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The consequences of child maltreatment in Asia-Pacific

Child Safe Tourism

September 2, 2013

UNICEF: A statistical snapshot on child abuse in East Asia and the Pacific

Guest post – Amalee McCoy, Regional Child Protection Specialist for UNICEF East Asia and the Pacific.

The abuse, neglect, violence and exploitation of children is alarmingly widespread, and the impact of these experiences on children are immediate, long lasting, and often devastating. UNICEF’s ground-breaking research report released in late 2012, Child Maltreatment: Prevalence, Incidence and Consequences in the East Asia and Pacific Region, confirmed these trends. The report presented the findings of an innovative systematic review of 364 studies published between 2000-2010 on the prevalence, incidence and consequences of child maltreatment in the region.

The systematic review uncovered many quantitative studies on the prevalence and incidence of child physical, sexual and emotional abuse. Several alarming statistics were highlighted, including:

  • The prevalence of severe physical abuse ranges from 9% to nearly 1 in 4 children in the region.
  • Between 14% to 30% of both boys and girls have reported experiencing forced sex in their lifetimes.
  • Adolescents and adults who have experienced sexual and/or physical abuse as children are 4 times more likely to have thought of or attempted suicide than those without a history of abuse.

Unfortunately, no population based probability data was identified through the review on the prevalence and incidence of commercial child sexual exploitation. However, quite a few small-scale studies were unearthed which shed some light on the numbers, as well as conditions of children in prostitution. For example:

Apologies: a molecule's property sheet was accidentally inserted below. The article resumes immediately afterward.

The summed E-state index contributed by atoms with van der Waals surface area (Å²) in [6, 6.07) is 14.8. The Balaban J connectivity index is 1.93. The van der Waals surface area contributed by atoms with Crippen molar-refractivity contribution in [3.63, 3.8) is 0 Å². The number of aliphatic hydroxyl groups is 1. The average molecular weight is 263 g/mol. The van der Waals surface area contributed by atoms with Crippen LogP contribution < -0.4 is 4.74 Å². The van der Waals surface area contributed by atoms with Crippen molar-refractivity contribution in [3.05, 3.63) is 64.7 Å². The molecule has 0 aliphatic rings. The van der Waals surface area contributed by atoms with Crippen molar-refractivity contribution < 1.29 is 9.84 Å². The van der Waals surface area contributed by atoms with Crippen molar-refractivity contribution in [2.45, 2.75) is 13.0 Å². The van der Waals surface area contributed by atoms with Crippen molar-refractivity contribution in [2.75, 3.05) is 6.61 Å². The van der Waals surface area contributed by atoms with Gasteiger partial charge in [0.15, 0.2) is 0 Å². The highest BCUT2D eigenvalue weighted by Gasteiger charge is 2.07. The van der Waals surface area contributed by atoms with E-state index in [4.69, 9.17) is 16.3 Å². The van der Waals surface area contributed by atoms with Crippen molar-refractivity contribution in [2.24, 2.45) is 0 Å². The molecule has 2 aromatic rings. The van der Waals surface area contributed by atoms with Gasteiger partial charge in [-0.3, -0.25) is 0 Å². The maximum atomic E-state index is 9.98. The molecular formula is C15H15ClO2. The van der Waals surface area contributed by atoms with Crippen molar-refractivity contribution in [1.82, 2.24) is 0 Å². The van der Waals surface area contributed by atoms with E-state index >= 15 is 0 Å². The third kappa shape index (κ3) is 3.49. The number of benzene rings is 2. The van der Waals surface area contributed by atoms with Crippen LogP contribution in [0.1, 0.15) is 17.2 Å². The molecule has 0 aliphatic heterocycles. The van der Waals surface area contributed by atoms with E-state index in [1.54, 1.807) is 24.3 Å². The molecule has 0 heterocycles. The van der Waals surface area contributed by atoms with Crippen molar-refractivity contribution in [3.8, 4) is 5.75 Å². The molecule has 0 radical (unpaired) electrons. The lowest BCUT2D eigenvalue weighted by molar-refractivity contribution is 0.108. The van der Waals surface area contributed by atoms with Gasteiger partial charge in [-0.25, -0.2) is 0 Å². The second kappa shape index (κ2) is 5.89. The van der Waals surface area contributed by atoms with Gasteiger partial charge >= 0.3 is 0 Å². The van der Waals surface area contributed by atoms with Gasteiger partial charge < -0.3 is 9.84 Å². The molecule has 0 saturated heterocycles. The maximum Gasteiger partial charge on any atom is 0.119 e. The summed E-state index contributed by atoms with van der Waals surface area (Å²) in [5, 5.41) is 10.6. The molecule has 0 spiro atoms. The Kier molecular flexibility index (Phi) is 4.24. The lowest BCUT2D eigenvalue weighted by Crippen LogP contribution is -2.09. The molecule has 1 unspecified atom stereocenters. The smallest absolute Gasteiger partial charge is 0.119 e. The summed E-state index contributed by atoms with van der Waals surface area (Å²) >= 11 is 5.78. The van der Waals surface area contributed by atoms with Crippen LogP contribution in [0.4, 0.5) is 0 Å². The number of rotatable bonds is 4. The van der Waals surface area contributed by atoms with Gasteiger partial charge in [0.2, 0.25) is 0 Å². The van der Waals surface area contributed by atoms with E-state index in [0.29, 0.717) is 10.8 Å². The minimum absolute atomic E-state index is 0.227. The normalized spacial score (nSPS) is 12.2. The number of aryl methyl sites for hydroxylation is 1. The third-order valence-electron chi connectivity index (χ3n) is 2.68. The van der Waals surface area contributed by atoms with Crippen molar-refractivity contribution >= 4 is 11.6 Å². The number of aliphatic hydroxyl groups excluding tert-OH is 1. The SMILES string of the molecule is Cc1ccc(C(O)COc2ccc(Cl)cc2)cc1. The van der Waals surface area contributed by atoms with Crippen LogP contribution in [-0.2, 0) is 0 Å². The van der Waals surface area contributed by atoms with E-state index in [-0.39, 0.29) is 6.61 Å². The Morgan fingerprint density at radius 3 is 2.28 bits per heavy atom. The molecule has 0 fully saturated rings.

• In Vietnam: A 2010 study by UNICEF and the Ministry of Invalids and Social Affairs found that approximately 15% of all female sex workers were under 18 years of age.
  • In Thailand: A 2005 study by ILO IPEC found that 19.8% of children and young women in prostitution reported that their first sexual experience was rape.
  • In Cambodia: A 2009 study by ECPAT Cambodia found that, according to data collected from NGOs across the country, 37% of victims of trafficking for sexual exploitation were children.

Looking at consequences of child maltreatment, the systematic review found that children and young people who experienced sexual abuse and exploitation tend to have poor mental and physical health outcomes. Forced unsafe sexual practices, greater likelihood of physical injury due to engaging in sexual relations at too young an age, and lack of access to medical treatment all affect the long-term health and development of these children. Studies also revealed numerous mental health problems, such as high rates of depression, shame and suicidal thoughts and attempts. These children often had difficulties regularly attending school and were more likely to engage in high-risk behaviours such as drug use, and to be involved in perpetrating violence when older.

These types of findings emphasise the urgent need for governments, civil society organizations, development agencies and academia to advocate for, invest in, and collaborate across sectors for the strengthening of child protection systems in the East Asia and Pacific Region. Efforts across the region must shift toward evidence based policies and programmes for preventing child maltreatment, such as child sexual exploitation, rather than merely attempt to respond to individual cases of abuse. Given that most cases of child abuse, neglect, violence and exploitation are never reported, and that the consequences are profoundly negative, it is imperative that we collaborate more effectively in order to prevent child maltreatment before it even occurs.

Read the full systematic review in the UNICEF Child Maltreatment report.